I jumped into online journalism in 1995, at a time when it took some guts to do that. I was a White House reporter and had gotten some interest from major metros, and more than a few reporters told me I was nuts to shift to “new media.” The nascent medium was for nascent journalists, they said, and the only veterans making the jump were people who had run out of career options.
That was ridiculous, of course, but it also was a symptom of classic newsroom curmudgeonliness. Newspaper newsrooms of that era were about as change-resistant as you could get, and anyone pushing change was instantly suspect. At that time, there were still people bitching about having to use a computer as opposed to a typewriter, a fact that went beyond curmudgeonliness and straight to childishness. The worst part is that people got away with these temper tantrums, with corrosive results.
So I jumped into the online world — not just because I felt so comfortable there (I already had been online for more than a decade) but because I wanted to get away from these entrenched newsroom assholes.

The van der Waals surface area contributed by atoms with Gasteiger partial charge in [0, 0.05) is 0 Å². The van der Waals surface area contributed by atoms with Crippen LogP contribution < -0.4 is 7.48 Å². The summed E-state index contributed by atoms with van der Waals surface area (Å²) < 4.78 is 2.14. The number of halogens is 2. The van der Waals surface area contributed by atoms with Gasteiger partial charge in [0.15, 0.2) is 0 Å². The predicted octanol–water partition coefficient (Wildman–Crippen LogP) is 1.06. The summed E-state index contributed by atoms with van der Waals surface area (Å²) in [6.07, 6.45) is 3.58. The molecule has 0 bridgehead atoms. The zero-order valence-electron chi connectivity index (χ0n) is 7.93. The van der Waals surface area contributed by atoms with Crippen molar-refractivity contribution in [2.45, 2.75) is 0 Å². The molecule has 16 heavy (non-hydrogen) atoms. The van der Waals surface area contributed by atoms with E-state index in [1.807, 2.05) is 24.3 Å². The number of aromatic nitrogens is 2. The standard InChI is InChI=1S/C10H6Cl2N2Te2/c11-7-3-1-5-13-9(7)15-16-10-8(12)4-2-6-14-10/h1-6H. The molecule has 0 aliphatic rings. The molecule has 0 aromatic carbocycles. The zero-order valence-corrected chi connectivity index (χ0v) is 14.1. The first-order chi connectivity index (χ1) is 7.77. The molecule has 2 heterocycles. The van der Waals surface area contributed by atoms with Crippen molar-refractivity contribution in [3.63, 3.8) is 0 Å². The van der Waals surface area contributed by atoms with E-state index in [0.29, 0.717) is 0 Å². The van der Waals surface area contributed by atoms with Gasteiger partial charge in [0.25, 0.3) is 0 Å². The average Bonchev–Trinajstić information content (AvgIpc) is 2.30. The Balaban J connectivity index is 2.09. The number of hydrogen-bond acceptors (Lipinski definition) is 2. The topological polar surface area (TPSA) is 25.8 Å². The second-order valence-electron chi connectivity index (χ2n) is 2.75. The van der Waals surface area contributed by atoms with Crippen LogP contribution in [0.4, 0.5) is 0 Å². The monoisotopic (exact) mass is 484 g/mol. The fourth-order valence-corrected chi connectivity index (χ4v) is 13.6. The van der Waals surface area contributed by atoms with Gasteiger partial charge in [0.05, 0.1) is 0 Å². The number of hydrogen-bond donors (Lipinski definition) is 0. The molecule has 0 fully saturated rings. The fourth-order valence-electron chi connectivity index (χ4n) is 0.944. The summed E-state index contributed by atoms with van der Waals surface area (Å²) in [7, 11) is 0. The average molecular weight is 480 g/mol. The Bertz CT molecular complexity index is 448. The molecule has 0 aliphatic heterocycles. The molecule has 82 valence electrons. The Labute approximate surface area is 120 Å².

Seventeen years and a lot of adventures later, I worry that it will be me who develops late-stage curmudgeon sickness. I already notice that if I gripe about something, my younger colleagues may hint that I have an old-fart problem. But I really have the opposite problem — when change doesn’t occur, and I expect it to, I become frustrated to the point where the anger can paralyze me. And I particularly have to fight off bouts of destructive self-pity when this sort of thing happens.
Steve Buttery, who’s older than me, feels my pain. He sees these issues and writes about them in this open letter to a newsroom curmudgeon.
My favorite part: “Maybe you think you’re too old a dog to learn new tricks. Bullshit. I am 57, probably older than you but certainly a contemporary unless you’re past the normal retirement age…I also stumble and fumble in learning new digital tools and techniques. But learning new tricks helps me feel young again. It energizes me and it can you, too.”
I’m right there with you, Steve. It’s change that energizes me. It is the atmosphere of change that has attracted me to new jobs, and it’s the lack of change that has caused me to leave some old ones.
I’m a Sun Tzu kind of guy — I really try to avoid unwinnable battles — but I don’t always see the difference between a battle that will be lost and one that might be lost. Change usually involves fighting the latter battle. If you don’t fight, change doesn’t happen. And then you have a career that is full of yesterdays, instead of a career full of tomorrows.